A women-only hotel to avoid the male gaze? It’s just evading the problem

I get it; when a woman dons a swimsuit on holiday, the last thing they want is an unsolicited catcall or a wolf-whistle. But the problem won’t go away by sequestering ourselves in women-only spaces

Lucie McInerney
Saturday 28 September 2019 16:17
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The fact that fear of harassment from men is a deciding factor in choosing a holiday hotel shows that a lot needs to change – and it is men who need to do the changing
The fact that fear of harassment from men is a deciding factor in choosing a holiday hotel shows that a lot needs to change – and it is men who need to do the changing

The Som Dona hotel in Majorca opened its gleaming glass doors for the first time earlier this summer with sparkling white sunbeds, modern minimalist decor and one rule regarding occupants to make it stand out from the pack: absolutely no men.

The hotel boasts a pool, a spa, a roof-top terrace, healthy food options and is open to all women (and girls over 14) whether they are travelling solo, as a couple or in a group with other women.

However, from the claim that the hotel’s “bold decoration is inspired by feminine features” – it’s painted white and pink – to the question on the website that asks “Did you know that you can be wild, healthy, fun, beautiful, relaxed, adventurous, curious and social all at once?”, this particular exercise in catering to women’s needs feels less about really providing for what women might want and more about cashing in.

The president of Som Hotels, Joan Enric Capella, when describing why she chose to create the Som Dona, didn’t have what would have been an admirable ambition to give women sanctuary away from the male gaze. No, her reasoning was down to the simple fact that the company saw a gap in the market following a customer survey – travel trends show that more women are choosing to travel alone or in same-sex groups.

If Som Hotels really wanted to provide for women on holiday in a truly meaningful way, feminine hygiene products would be available in all rooms; not just the most expensive. It’s not just the richest women that get their period. As things stand, the two other kinds of room available appear to be absolutely no different from any hotel I’ve been in.

At the launch of a similar project, the ridiculously expensive women-only retreat, SuperShe island in Finland last year, founder Kristina Roth talked of how “being on vacation with men can cause women to become sidetracked, whether it’s to put on a swipe of lipstick or grab for a cover-up”. It bloody does not. There are women who go on holiday and don’t bother with make-up at all and there are those who love to wear lipstick. I’m fairly sure their choice has got nothing to do with them “becoming sidetracked” by the presence of a man.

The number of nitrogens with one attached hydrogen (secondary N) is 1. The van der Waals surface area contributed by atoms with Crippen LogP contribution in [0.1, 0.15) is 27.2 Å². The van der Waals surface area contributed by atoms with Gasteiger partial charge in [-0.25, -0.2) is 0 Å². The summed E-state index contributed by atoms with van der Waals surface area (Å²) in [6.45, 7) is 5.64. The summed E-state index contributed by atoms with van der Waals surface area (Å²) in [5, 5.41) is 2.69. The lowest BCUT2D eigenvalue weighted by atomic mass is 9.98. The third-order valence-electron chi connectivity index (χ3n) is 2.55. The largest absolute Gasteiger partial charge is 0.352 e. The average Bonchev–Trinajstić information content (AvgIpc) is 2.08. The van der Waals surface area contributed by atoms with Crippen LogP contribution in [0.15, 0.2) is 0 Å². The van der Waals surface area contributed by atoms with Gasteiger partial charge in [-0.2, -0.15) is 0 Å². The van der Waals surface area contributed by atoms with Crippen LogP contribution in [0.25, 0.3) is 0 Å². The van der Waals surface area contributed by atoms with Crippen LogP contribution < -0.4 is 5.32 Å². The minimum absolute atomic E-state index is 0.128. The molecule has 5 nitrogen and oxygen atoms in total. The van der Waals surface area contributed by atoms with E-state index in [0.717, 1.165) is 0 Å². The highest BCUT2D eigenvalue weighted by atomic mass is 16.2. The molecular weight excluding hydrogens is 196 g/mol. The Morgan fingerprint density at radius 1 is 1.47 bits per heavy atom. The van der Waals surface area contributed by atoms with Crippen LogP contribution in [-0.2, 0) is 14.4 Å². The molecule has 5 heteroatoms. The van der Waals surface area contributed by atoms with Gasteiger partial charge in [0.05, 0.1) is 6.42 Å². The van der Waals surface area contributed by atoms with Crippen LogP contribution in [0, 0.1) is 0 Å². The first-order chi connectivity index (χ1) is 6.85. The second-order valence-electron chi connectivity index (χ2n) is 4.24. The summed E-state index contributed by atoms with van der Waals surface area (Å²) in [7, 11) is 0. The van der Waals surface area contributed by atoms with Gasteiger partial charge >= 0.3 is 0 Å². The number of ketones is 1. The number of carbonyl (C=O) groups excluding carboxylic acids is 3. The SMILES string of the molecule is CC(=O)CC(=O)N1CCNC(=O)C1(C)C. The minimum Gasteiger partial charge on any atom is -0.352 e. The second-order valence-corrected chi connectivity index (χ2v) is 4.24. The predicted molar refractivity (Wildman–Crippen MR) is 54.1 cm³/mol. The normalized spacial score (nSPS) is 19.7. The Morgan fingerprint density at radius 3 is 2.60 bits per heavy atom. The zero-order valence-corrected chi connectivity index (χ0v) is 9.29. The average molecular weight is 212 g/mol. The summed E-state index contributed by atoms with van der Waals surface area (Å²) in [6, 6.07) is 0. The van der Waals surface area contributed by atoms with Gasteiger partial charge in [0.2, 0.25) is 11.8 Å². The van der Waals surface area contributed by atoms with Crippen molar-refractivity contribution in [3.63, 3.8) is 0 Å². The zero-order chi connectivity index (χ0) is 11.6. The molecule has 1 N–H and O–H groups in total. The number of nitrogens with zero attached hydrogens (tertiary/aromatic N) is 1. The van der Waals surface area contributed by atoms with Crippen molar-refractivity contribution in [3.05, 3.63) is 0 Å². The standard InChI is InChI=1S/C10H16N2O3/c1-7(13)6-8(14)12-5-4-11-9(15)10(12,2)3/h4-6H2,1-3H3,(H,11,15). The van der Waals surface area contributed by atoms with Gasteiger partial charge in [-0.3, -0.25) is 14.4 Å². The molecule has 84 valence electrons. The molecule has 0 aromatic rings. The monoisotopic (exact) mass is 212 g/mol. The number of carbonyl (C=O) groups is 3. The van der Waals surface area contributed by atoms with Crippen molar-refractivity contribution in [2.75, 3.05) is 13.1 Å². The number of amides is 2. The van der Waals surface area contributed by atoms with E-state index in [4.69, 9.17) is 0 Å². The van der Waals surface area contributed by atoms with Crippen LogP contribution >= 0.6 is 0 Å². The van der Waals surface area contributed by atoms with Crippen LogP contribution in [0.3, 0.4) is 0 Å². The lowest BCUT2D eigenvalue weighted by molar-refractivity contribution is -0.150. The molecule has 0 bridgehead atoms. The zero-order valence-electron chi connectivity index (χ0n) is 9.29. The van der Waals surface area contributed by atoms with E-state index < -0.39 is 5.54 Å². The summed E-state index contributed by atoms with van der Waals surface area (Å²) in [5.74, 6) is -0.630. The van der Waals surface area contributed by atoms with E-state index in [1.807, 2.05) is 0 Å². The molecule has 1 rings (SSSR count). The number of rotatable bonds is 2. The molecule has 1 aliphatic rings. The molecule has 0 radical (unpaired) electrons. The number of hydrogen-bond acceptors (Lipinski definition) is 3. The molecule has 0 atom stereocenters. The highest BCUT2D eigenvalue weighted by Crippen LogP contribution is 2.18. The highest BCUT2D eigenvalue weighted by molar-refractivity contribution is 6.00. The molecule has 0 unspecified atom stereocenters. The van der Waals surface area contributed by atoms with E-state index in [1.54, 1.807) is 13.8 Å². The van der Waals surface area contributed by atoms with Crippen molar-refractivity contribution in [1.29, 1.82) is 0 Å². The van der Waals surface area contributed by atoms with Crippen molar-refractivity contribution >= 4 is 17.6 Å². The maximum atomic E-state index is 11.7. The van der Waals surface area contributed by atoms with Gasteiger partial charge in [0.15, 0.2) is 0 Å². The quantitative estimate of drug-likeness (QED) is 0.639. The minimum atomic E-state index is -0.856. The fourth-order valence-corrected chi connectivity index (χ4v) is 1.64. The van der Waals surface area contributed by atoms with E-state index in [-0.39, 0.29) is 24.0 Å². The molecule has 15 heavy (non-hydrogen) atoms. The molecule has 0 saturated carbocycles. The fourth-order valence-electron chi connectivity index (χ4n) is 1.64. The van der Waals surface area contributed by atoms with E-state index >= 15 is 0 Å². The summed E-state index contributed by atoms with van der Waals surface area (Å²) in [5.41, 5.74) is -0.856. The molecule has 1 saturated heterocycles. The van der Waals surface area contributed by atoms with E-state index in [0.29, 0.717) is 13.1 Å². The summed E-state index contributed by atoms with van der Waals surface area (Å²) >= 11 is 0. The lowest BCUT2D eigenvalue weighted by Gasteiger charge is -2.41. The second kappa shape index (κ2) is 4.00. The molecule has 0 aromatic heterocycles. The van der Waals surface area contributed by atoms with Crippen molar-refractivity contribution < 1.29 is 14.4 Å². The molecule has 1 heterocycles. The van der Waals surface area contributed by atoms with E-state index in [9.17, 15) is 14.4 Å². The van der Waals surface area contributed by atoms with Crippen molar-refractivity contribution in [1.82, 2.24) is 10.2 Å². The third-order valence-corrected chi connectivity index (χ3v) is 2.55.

I get it; when a woman dons a swimsuit on holiday, the last thing they want is an unsolicited catcall or a wolf-whistle from some bloke who has knocked back one too many under the blistering Spanish sun. That isn’t going to happen in a women-only environment.

But the problem won’t go away just because we women are sequestered in an XX-chromosome-only space. And anyway, it’s not just men who comment on women’s appearance – I’ve heard plenty of women making snarky remarks about others’ sartorial decisions.

Yet my overriding feeling towards this phenomenon is one of sadness. The fact that fear of harassment from men is a deciding factor in choosing a holiday hotel shows that a lot needs to change – and it is men who need to do the changing. Fewer women would feel the need for these kinds of same-sex-only hotels if so.

To those who say, “But there are men’s clubs! There always have been!” I would respond that yes, there are men’s clubs – and that’s a huge part of the ongoing problem between men and women. The idea that we must retreat into gender groups to find understanding and empathy, and in order to be treated with respect, is sad and, frankly, only skirting around the problem.

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